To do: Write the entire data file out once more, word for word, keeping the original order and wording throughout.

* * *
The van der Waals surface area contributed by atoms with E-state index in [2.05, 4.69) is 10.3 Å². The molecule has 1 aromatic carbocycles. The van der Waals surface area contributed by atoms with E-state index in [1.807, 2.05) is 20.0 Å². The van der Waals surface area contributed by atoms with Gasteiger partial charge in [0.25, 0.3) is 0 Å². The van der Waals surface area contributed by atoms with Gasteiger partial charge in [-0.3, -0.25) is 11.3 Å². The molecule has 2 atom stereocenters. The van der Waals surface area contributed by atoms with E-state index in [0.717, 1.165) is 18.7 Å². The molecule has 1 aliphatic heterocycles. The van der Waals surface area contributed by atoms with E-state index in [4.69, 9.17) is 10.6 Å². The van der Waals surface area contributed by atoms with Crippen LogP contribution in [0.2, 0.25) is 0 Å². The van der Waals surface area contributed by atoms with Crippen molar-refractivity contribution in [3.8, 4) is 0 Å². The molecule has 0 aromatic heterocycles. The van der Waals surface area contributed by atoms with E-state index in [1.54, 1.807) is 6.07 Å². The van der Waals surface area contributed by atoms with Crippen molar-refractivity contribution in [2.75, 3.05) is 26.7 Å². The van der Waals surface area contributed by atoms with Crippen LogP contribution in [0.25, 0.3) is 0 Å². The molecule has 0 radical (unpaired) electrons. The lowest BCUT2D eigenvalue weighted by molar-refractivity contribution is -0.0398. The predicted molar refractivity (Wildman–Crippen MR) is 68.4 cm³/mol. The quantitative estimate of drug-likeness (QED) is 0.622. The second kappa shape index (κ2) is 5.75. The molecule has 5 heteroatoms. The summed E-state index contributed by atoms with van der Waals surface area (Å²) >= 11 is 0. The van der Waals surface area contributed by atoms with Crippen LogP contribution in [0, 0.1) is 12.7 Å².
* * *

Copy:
The van der Waals surface area contributed by atoms with E-state index in [2.05, 4.69) is 10.3 Å². The molecule has 1 aromatic carbocycles. The van der Waals surface area contributed by atoms with E-state index in [1.807, 2.05) is 20.0 Å². The van der Waals surface area contributed by atoms with Gasteiger partial charge in [0.25, 0.3) is 0 Å². The van der Waals surface area contributed by atoms with Gasteiger partial charge in [-0.3, -0.25) is 11.3 Å². The molecule has 2 atom stereocenters. The van der Waals surface area contributed by atoms with E-state index in [0.717, 1.165) is 18.7 Å². The molecule has 1 aliphatic heterocycles. The van der Waals surface area contributed by atoms with E-state index in [4.69, 9.17) is 10.6 Å². The van der Waals surface area contributed by atoms with Crippen LogP contribution in [0.2, 0.25) is 0 Å². The van der Waals surface area contributed by atoms with Crippen molar-refractivity contribution in [3.8, 4) is 0 Å². The molecule has 0 aromatic heterocycles. The van der Waals surface area contributed by atoms with E-state index in [1.54, 1.807) is 6.07 Å². The van der Waals surface area contributed by atoms with Crippen molar-refractivity contribution in [2.75, 3.05) is 26.7 Å². The van der Waals surface area contributed by atoms with Crippen LogP contribution in [0.25, 0.3) is 0 Å². The molecule has 0 radical (unpaired) electrons. The lowest BCUT2D eigenvalue weighted by molar-refractivity contribution is -0.0398. The predicted molar refractivity (Wildman–Crippen MR) is 68.4 cm³/mol. The quantitative estimate of drug-likeness (QED) is 0.622. The second kappa shape index (κ2) is 5.75. The molecule has 5 heteroatoms. The summed E-state index contributed by atoms with van der Waals surface area (Å²) >= 11 is 0. The van der Waals surface area contributed by atoms with Crippen LogP contribution in [0, 0.1) is 12.7 Å².